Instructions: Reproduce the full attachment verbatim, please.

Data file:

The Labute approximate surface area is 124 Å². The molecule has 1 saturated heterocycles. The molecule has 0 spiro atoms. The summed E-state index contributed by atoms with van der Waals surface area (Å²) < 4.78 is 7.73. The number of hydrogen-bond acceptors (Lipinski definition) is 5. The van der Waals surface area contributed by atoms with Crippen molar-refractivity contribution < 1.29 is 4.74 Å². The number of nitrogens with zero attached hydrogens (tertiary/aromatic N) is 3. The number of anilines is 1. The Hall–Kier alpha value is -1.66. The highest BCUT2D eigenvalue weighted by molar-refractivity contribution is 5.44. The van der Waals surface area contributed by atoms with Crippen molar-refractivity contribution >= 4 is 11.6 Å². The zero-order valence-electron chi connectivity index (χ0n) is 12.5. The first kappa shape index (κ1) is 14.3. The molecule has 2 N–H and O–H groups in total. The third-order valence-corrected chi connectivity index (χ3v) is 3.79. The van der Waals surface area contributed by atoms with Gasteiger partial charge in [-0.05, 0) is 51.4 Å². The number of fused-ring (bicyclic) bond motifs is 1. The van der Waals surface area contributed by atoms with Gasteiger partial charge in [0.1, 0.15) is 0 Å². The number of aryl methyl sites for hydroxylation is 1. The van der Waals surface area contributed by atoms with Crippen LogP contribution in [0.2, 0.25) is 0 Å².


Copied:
The Labute approximate surface area is 124 Å². The molecule has 1 saturated heterocycles. The molecule has 0 spiro atoms. The summed E-state index contributed by atoms with van der Waals surface area (Å²) < 4.78 is 7.73. The number of hydrogen-bond acceptors (Lipinski definition) is 5. The van der Waals surface area contributed by atoms with Crippen molar-refractivity contribution < 1.29 is 4.74 Å². The number of nitrogens with zero attached hydrogens (tertiary/aromatic N) is 3. The number of anilines is 1. The Hall–Kier alpha value is -1.66. The highest BCUT2D eigenvalue weighted by molar-refractivity contribution is 5.44. The van der Waals surface area contributed by atoms with Crippen molar-refractivity contribution >= 4 is 11.6 Å². The zero-order valence-electron chi connectivity index (χ0n) is 12.5. The first kappa shape index (κ1) is 14.3. The molecule has 2 N–H and O–H groups in total. The third-order valence-corrected chi connectivity index (χ3v) is 3.79. The van der Waals surface area contributed by atoms with Gasteiger partial charge in [-0.05, 0) is 51.4 Å². The number of fused-ring (bicyclic) bond motifs is 1. The van der Waals surface area contributed by atoms with Gasteiger partial charge in [0.1, 0.15) is 0 Å². The number of aryl methyl sites for hydroxylation is 1. The van der Waals surface area contributed by atoms with Crippen LogP contribution in [0.2, 0.25) is 0 Å².